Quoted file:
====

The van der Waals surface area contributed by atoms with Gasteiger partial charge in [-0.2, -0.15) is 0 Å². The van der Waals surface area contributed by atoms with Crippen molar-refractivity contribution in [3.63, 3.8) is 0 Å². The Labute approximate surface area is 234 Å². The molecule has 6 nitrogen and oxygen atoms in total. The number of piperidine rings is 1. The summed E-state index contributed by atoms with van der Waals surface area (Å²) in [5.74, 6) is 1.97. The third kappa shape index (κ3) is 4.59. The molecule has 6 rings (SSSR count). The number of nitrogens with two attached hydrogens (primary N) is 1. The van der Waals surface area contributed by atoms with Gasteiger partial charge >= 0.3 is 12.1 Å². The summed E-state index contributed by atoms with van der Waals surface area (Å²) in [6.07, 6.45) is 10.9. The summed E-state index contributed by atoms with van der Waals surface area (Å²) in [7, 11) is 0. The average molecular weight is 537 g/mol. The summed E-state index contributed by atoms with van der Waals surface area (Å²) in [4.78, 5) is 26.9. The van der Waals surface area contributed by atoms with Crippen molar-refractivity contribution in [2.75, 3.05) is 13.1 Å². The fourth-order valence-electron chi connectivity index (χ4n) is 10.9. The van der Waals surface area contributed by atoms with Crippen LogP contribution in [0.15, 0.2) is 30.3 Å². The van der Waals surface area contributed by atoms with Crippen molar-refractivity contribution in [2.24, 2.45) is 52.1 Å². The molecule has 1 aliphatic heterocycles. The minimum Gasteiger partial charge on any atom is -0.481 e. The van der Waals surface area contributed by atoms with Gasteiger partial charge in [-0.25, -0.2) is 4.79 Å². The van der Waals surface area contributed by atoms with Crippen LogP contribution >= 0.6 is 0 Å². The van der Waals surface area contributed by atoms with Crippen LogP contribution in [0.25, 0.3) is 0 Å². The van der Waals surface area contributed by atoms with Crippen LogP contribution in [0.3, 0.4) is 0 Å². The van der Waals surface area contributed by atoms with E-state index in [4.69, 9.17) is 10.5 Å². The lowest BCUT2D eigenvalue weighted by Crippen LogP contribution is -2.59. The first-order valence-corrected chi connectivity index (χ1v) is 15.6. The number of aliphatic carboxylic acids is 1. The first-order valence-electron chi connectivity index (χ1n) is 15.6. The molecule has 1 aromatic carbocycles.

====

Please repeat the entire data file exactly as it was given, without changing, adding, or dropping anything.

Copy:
The van der Waals surface area contributed by atoms with Gasteiger partial charge in [-0.2, -0.15) is 0 Å². The van der Waals surface area contributed by atoms with Crippen molar-refractivity contribution in [3.63, 3.8) is 0 Å². The Labute approximate surface area is 234 Å². The molecule has 6 nitrogen and oxygen atoms in total. The number of piperidine rings is 1. The summed E-state index contributed by atoms with van der Waals surface area (Å²) in [5.74, 6) is 1.97. The third kappa shape index (κ3) is 4.59. The molecule has 6 rings (SSSR count). The number of nitrogens with two attached hydrogens (primary N) is 1. The van der Waals surface area contributed by atoms with Gasteiger partial charge >= 0.3 is 12.1 Å². The summed E-state index contributed by atoms with van der Waals surface area (Å²) in [6.07, 6.45) is 10.9. The summed E-state index contributed by atoms with van der Waals surface area (Å²) in [7, 11) is 0. The average molecular weight is 537 g/mol. The summed E-state index contributed by atoms with van der Waals surface area (Å²) in [4.78, 5) is 26.9. The van der Waals surface area contributed by atoms with Crippen molar-refractivity contribution in [2.75, 3.05) is 13.1 Å². The fourth-order valence-electron chi connectivity index (χ4n) is 10.9. The van der Waals surface area contributed by atoms with Crippen LogP contribution in [0.15, 0.2) is 30.3 Å². The van der Waals surface area contributed by atoms with Crippen molar-refractivity contribution in [2.24, 2.45) is 52.1 Å². The molecule has 1 aliphatic heterocycles. The minimum Gasteiger partial charge on any atom is -0.481 e. The van der Waals surface area contributed by atoms with Gasteiger partial charge in [-0.25, -0.2) is 4.79 Å². The van der Waals surface area contributed by atoms with Crippen LogP contribution >= 0.6 is 0 Å². The van der Waals surface area contributed by atoms with Crippen LogP contribution in [0.25, 0.3) is 0 Å². The van der Waals surface area contributed by atoms with Crippen LogP contribution in [0.3, 0.4) is 0 Å². The van der Waals surface area contributed by atoms with E-state index in [4.69, 9.17) is 10.5 Å². The lowest BCUT2D eigenvalue weighted by Crippen LogP contribution is -2.59. The first-order valence-corrected chi connectivity index (χ1v) is 15.6. The number of aliphatic carboxylic acids is 1. The first-order valence-electron chi connectivity index (χ1n) is 15.6. The molecule has 1 aromatic carbocycles.